Sunday, October 18, 2009

Food Centric

Seems my life has evolved around food. Not sure why, really. My family wasn't all that big on food. My Dad liked to make his specialty things, like award winning chili. But there weren't any restaurant workers in my family, until I got my first job as a dishwasher at Le Mirabelle, a French restaurant in Hot Springs, Arkansas, where I grew up. I managed to work my way up to salad chef, and did the deserts for a while.

Then I worked at Mikes, a beer joint on the south side of the tracks, where I cooked hamburgers and served beer in Fayetteville, Arkansas, where I went to college. That was an experience worth forgetting. So, I got out of the food service life, until I met my wife, who was a cook in Hawaii before she started slinging beers at the 326 Bar in the Farmer's Market in LA, next door to CBS Television City, where I was working as a stagehand.

The rest is history.

Our vacations to New York and points east were always based around food, not the least of which was always a few days at the house or Robin's cousins, Cathy and Eric, owners and operators of Woodstock Moveable Feast, a Hudson Valley catering company. Staying at their house was always a culinary adventure! The picture above is from their website.

When I became disabled and couldn't work as a stagehand anymore, we moved back east to be near Robin's family here in Cherry Valley, where our brother-in-law, Clem, runs The Rose and Kettle, a gourmet restaurant near Cooperstown, and he has a delicious food blog. He met his wife, Dana Spiotta, when they both worked at the Giorgio's of Gramercy, a great place to eat in New York City.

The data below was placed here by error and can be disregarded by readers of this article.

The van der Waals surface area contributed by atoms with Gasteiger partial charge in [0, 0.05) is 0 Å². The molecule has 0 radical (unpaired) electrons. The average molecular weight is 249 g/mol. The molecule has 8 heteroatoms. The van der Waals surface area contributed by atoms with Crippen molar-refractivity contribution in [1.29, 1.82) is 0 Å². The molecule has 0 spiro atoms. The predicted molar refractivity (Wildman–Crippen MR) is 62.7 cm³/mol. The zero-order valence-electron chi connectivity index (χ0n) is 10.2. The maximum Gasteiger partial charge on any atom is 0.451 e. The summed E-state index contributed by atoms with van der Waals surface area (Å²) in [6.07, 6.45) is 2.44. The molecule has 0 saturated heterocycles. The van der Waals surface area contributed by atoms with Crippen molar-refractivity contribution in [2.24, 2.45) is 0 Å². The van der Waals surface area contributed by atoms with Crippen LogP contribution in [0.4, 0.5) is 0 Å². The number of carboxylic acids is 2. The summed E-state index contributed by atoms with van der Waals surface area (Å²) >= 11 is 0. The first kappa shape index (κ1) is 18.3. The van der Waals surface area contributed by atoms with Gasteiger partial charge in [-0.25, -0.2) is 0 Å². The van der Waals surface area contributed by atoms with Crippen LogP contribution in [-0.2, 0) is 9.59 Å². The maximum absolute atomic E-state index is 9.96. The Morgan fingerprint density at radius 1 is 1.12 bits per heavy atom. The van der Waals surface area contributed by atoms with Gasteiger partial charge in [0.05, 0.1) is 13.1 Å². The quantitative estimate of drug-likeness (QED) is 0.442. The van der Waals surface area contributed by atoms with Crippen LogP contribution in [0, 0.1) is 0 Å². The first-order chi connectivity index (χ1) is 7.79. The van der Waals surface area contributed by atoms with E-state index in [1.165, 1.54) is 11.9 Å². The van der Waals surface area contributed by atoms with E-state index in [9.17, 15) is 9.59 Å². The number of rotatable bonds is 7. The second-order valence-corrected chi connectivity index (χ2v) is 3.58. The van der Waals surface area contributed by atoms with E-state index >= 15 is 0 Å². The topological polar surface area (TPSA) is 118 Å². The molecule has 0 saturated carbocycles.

Once we moved up here, we started looking for business projects. Since farming and ranching is so big up here, we thought we'd team up with a local grass-fed beef outfit to make Robin's gourmet beef jerky. Robin met Sonia, who along with her partner Dave, run Nectar Hills Farm, which grows grass fed and pasture raised meats, including the naturally low-fat Highlander Cattle (they have less fat because they have hair, as you can see in this picture), the top round from which we make into naturally healthy and delicious gourmet grass-fed beef jerky.

My friend Mort Mather, who lives (happily) up in Maine, and I converse regularly about organic gardening, which he does for his son's southern Maine restaurant. He and I go way back to the early days of the internet when I published his organic gardening articles at my organic gardening web site (which was one of the world's first).

I've started gardening again (albeit lazily due to my physical limitations) and it seems my food friends will never let me fade away from the culinary life: My Los Angeles caterer client, Emma, now has a LA Catering blog. Even my Maui bed and breakfast client often writes about the delicious tropical fruit she grows in her garden.

Oh, and then there's the organic Kona coffee farm that I used to do the web site for, back when Dr. Faust ran it. He sold it to Mike, who now, because times are tough, pays me with the best coffee on earth, because he's not making enough money to pay me with cash. And that's fine, because, well, it's organic Kona coffee!

So, somewhere out there someone's going to be reading this, and they'll think, hey, this guy's all about food! Let's contact him! Since we gave up eating pork almost two years ago now (for ethical and environmental reasons), and we try to eat only grass-fed meat, and we grow a lot of our own food, and we try to stay away from fast food, and we are the very definition of a slow food family, I just hope that person is Michael Pollan.

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